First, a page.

This 2000 Toyota Camry came in with the complaint that the a/c compressor would cycle on for a second or two, the a/c light would start flashing and the compressor would cycle off. This would happen once during a key cycle. The most common cause of this general complaint would be the a/c magnetic clutch relay. However if the relay was truly at fault the compressor would not engage for a split second and then disengage. It simply would not turn on at all at some point.
In order to test the basic system functions a jumper wire is placed between the two terminals that go to the relay contacts. In this case they are the two larger terminals that run parallel to each other at one end of the relay. Caution: Jumping the wrong terminals can permanently damage the engine computer. With the engine running the a/c compressor should be on and the a/c light should not be flashing. This would indicate that either the relay or the control wire circuit from the computer to the relay is at fault. In this case the light was flashing while the relay was bypassed. The a/c compressor was on, the pressures were normal and the vent temperature was cold. Caution: Do not leave the jumper wire in place for longer than a few minutes even if the previous conditions are met. Even less time if those previous conditions were not met. Operating the compressor in this manner is for test purposes only. Compressor damage will occur if this wire is left in place. The flashing a/c light under this test condition can indicate that there is a problem with the compressor speed sensor.
In testing the compressor speed sensor circuits it is easiest to begin at the compressor harness connector. It is a four cavity square connector with three wires installed. The black/white wire is the command circuit from the relay to the compressor clutch coil. Since the compressor worked when the relay was jumped in the earlier test I knew that it was okay. I moved my focus to the speed sensor circuit. In the next picture I am showing my test leads connected to the speed sensor terminals inside of the connector body at the compressor. They are the two lower ones.
I had a reading of 99.2 ohms. I could not find the specifications for a good sensor but it is within a range that I would expect to see from experience. My assumption at this point was that the sensor was probably not the issue.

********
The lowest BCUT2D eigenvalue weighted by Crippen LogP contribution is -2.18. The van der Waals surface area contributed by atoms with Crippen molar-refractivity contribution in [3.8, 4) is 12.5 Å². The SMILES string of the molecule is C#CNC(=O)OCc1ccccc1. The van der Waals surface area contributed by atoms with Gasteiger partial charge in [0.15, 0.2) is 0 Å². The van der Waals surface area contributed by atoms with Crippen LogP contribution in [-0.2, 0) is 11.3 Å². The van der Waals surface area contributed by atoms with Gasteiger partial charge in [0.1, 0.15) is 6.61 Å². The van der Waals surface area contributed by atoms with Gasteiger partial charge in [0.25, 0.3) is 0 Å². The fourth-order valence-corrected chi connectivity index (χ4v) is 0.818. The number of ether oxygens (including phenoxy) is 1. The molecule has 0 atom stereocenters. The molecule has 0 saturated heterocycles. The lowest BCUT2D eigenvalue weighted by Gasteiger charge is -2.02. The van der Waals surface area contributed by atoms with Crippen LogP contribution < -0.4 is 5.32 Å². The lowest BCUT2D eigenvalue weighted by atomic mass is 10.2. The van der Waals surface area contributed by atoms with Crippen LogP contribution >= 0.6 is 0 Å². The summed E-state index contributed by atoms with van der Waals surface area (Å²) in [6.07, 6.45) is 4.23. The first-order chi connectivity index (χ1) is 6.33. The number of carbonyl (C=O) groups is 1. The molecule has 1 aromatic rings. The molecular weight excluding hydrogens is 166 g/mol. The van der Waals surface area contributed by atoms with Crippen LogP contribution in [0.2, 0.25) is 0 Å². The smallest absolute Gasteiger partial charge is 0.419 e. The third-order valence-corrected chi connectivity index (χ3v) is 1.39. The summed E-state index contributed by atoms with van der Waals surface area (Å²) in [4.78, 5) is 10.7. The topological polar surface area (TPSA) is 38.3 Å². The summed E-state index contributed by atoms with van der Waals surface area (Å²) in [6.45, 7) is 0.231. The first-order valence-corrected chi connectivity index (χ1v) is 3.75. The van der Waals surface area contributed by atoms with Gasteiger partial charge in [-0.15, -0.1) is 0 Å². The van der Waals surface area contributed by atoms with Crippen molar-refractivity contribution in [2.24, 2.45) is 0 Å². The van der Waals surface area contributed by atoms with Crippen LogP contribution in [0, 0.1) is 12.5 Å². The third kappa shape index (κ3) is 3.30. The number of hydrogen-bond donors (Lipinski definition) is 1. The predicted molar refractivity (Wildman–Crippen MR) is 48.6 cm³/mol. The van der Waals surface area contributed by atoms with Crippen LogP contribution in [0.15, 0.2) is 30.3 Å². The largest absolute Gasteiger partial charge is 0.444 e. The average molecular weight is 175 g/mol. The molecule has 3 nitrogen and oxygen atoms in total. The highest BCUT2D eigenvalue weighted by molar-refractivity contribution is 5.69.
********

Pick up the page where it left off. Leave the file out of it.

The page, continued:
I checked for resistance on the wires that attach to the speed sensor. The white/blue wire is routed back to the engine computer and it would be the wire that carries the signal from the compressor speed sensor back to the engine computer. There was a reading of 10.23 k ohms between that terminal and battery ground. Again there was no specifications for this, but it would not be an unexpected reading from a computer circuit.
The brown wire on the other hand showed an open circuit to battery ground. When I looked at the wiring diagram it clearly states that this wire is attached to ground. I checked the brown wire a few inches above the connector and found the ground signal present.
A gentle tug on the wire pulled it out of the connector body. I removed the terminal from the connector body in order to make a repair.
I used this tool to release the plastic clip that held the terminal in place. There was also a white positive assurance clip on the end of the connector that I had to remove first.
I looked through my inventory of connectors and terminals and could not find an exact match. So what I did was used the terminal ears that would normally hold the seal in place and crimped a new wire onto the terminal at that point. Afterwards I slid the seal over the crimped connection and placed it all back into the connector body. I also made sure that the seal was fully inserted into the connector body by gently pushing on it with a pocket screwdriver until it was set. But not so far as to expose the revised crimp location.
I spliced my new wire to the original brown wire at a convenient location.
I rechecked my circuit and now had a proper reading of .5 ohms.
I installed split loom over the harness and secured it as it had originally been.
After reassembling everything, the a/c system now worked correctly.